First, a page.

Throughout the entire PC industry, declines in prices along with commensurate increases in computer performance meant that Dell had fewer opportunities to engage in upselling. As a result, the company was selling a greater proportion of inexpensive PCs than before, which eroded profit margins. Dell's customer service worsened as it moved call centres offshore and as its growth outstripped its technical support infrastructure. Although, Dell originally was known for high levels of customer service, the decline in computer prices led to the company cutting costs. Rollins responded by shifting Dick Hunter from head of manufacturing to head of customer service. Hunter, who noted that Dell's DNA of cost-cutting "got in the way," aimed to reduce call transfer times and have call center representatives resolve inquiries in one call. By 2006, Dell had spent $100 million in just a few months to improve customer service, and rolled out DellConnect to answer customer inquiries more quickly. In July 2006, the company started its Direct2Dell blog, and then in February 2007, Michael Dell launched IdeaStorm.com, asking customers for advice including selling Linux computers and reducing the promotional "bloatware" on PCs. These initiatives did manage to cut the negative blog posts from 49% to 22%, as well as reduce the "Dell Hell" prominent on Internet search engines.
In 2006, Dell's reputation and earnings suffered when it was discovered that the company sold 12 million of computers between 2003 and 2005 that suffered from bad capacitors and leaked chemicals. In August 2006, a battery recall as a result of a Dell laptop catching fire caused much negative attention for the company although eventually, Sony was found responsible for the faulty batteries.
In the fourth quarter of 2006, Dell's shipments declined and it lost its market share lead in the PC-business to Hewlett-Packard, whose Personal Systems Group was invigorated due to a restructuring initiated by CEO Mark Hurd. At the end of 2006 Dell's overall PC market-share was 13.9%, compared to 17.4% for Hewlett Packard.
In 2006, Dell announced a change campaign called "Dell 2.0," reducing the number of employees and diversifying the company's products. While chairman of the board after relinquishing his CEO position, Michael Dell still had significant input in the company during Rollins' years as CEO. With the return of Michael Dell as CEO, the company saw immediate changes in operations, the exodus of many senior vice-presidents and new personnel brought in from outside the company. As part of the "Dell 2.0" initiative, in February 2007, Michael Dell announced several initiatives and plans to improve the company's financial performance. These included elimination of 2006 bonuses for employees with some discretionary awards, reduction in the number of managers reporting directly to Michael Dell from 20 to 12, and reduction of "bureaucracy".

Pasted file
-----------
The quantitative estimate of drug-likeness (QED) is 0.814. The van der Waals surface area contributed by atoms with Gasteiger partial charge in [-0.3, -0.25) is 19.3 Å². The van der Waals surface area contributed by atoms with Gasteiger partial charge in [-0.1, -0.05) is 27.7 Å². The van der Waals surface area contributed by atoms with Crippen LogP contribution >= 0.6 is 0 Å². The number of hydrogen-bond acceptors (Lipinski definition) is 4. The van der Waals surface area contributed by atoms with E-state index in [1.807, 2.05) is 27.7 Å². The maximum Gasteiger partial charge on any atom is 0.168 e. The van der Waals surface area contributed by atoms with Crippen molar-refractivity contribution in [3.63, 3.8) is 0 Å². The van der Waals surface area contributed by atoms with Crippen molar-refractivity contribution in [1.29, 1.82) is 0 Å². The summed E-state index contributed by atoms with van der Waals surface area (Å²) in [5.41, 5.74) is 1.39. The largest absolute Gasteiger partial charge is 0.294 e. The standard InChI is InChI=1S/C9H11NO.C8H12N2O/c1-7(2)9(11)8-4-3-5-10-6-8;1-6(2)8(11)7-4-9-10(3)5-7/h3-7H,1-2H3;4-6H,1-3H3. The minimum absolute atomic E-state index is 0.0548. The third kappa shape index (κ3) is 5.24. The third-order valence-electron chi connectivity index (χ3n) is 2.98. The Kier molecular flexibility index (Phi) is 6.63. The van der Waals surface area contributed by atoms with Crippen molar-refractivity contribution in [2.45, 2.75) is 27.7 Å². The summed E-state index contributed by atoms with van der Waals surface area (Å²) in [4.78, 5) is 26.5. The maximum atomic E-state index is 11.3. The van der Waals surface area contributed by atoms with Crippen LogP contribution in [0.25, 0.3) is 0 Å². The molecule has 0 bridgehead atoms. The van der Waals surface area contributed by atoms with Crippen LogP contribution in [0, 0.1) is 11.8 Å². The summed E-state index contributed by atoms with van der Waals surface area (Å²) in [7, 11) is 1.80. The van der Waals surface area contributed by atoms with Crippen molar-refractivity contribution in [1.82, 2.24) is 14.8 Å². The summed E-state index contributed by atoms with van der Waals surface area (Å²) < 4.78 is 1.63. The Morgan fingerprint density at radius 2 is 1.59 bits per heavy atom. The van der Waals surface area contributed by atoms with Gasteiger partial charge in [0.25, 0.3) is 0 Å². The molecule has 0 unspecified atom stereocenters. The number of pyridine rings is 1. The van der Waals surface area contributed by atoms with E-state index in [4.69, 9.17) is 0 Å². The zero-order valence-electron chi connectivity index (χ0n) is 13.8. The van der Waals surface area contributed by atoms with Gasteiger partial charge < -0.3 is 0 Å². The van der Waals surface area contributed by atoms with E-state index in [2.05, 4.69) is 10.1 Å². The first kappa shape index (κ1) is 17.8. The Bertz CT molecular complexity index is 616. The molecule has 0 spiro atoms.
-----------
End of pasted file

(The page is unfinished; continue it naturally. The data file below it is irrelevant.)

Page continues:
Dell had a reputation as a company that relied upon its supply chain efficiency to sell established products at low prices, instead of being an innovator. By the mid-2000s many analysts were looking to innovating companies as the next source of growth in the technology sector. Dell's relatively low spending on research and development as a percentage of its sales prevented it from developing products in more lucrative segments, such as MP3 players and mobile devices. Increasing spending on R&D would have cut into the operating margins that the company emphasized.
On January 31, 2007, After 4 of 5 quarterly earnings reports were below expectations, Rollins resigned as President and CEO, receiving a $5 million severance package, and founder Michael Dell assumed the role of CEO again.
Dell had long stuck by its direct sales model, which was now cited as a disadvantage compared to rivals such as HP and Acer that also sold computers via retail stores. The lack of a retail presence stymied Dell's attempts to offer certain electronics items that customers wanted to see before buying. In early 2007, the company moved away from its direct-only sales model and experimented with mall kiosks and quasi-retail stores in Texas and New York.
In April 2007, Dell opened a retail store in Budapest and in October 2007, Dell opened a retail store in Moscow. HMV's flagship Trocadero store sold Dell PCs beginning in December 2007. From January 2008 the UK stores of DSGi have sold Dell products (in particular, through Currys and PC World stores). Beginning in 2008, Tesco sold Dell laptops and desktops in outlets throughout the UK.
In May 2007, Dell announced plans to sell its products via existing retail chains in the United States, such as Walmart. In February 2008, Dell closed its retail locations in the United States, including its 140 kiosks and concentrated its retail presence on stores such as Walmart and Best Buy.
In May 2008, Dell reached an agreement with office supply chain, Officeworks (part of Coles Group), to stock a few modified models in the Inspiron desktop and notebook range. In October 2008, Dell opened its first stores in India. Dell continued its retail push in the Australian market with its partnership with now defunct Harris Technology in October 2009. In addition, Dell expanded its retail distributions in Australia through an agreement with discount electrical retailer, The Good Guys, known for "Slashing Prices". In May 2009, Dell and Dick Smith Electronics (owned by Woolworths Limited) reached an agreement to sell Dell computers within Dick Smith's 400 stores throughout Australia and New Zealand. In April 2010, Dell announced the closure of the Australian/New Zealand Dell kiosk program. In Germany, Dell began selling selected smartphones and notebooks via Media Markt and Saturn, as well as some shopping websites.